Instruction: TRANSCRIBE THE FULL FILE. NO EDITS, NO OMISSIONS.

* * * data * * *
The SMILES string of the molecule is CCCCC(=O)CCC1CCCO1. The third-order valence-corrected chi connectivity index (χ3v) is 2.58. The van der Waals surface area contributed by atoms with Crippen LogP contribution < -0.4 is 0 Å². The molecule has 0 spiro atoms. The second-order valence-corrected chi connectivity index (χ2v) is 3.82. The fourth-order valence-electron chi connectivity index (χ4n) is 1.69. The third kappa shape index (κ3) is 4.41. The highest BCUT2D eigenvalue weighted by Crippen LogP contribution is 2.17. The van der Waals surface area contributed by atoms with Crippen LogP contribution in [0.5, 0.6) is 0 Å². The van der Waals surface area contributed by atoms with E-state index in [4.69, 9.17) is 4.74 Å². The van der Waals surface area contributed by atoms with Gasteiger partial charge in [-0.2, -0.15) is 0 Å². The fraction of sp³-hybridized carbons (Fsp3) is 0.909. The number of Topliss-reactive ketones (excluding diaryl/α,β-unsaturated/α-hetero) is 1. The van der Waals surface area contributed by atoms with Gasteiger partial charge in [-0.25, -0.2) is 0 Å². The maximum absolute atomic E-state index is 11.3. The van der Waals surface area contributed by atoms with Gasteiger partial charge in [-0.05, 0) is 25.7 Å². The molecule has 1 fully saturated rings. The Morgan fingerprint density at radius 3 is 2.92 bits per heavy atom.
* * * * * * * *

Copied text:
The SMILES string of the molecule is CCCCC(=O)CCC1CCCO1. The third-order valence-corrected chi connectivity index (χ3v) is 2.58. The van der Waals surface area contributed by atoms with Crippen LogP contribution < -0.4 is 0 Å². The molecule has 0 spiro atoms. The second-order valence-corrected chi connectivity index (χ2v) is 3.82. The fourth-order valence-electron chi connectivity index (χ4n) is 1.69. The third kappa shape index (κ3) is 4.41. The highest BCUT2D eigenvalue weighted by Crippen LogP contribution is 2.17. The van der Waals surface area contributed by atoms with Crippen LogP contribution in [0.5, 0.6) is 0 Å². The van der Waals surface area contributed by atoms with E-state index in [4.69, 9.17) is 4.74 Å². The van der Waals surface area contributed by atoms with Gasteiger partial charge in [-0.2, -0.15) is 0 Å². The fraction of sp³-hybridized carbons (Fsp3) is 0.909. The number of Topliss-reactive ketones (excluding diaryl/α,β-unsaturated/α-hetero) is 1. The van der Waals surface area contributed by atoms with Gasteiger partial charge in [-0.25, -0.2) is 0 Å². The maximum absolute atomic E-state index is 11.3. The van der Waals surface area contributed by atoms with Gasteiger partial charge in [-0.05, 0) is 25.7 Å². The molecule has 1 fully saturated rings. The Morgan fingerprint density at radius 3 is 2.92 bits per heavy atom.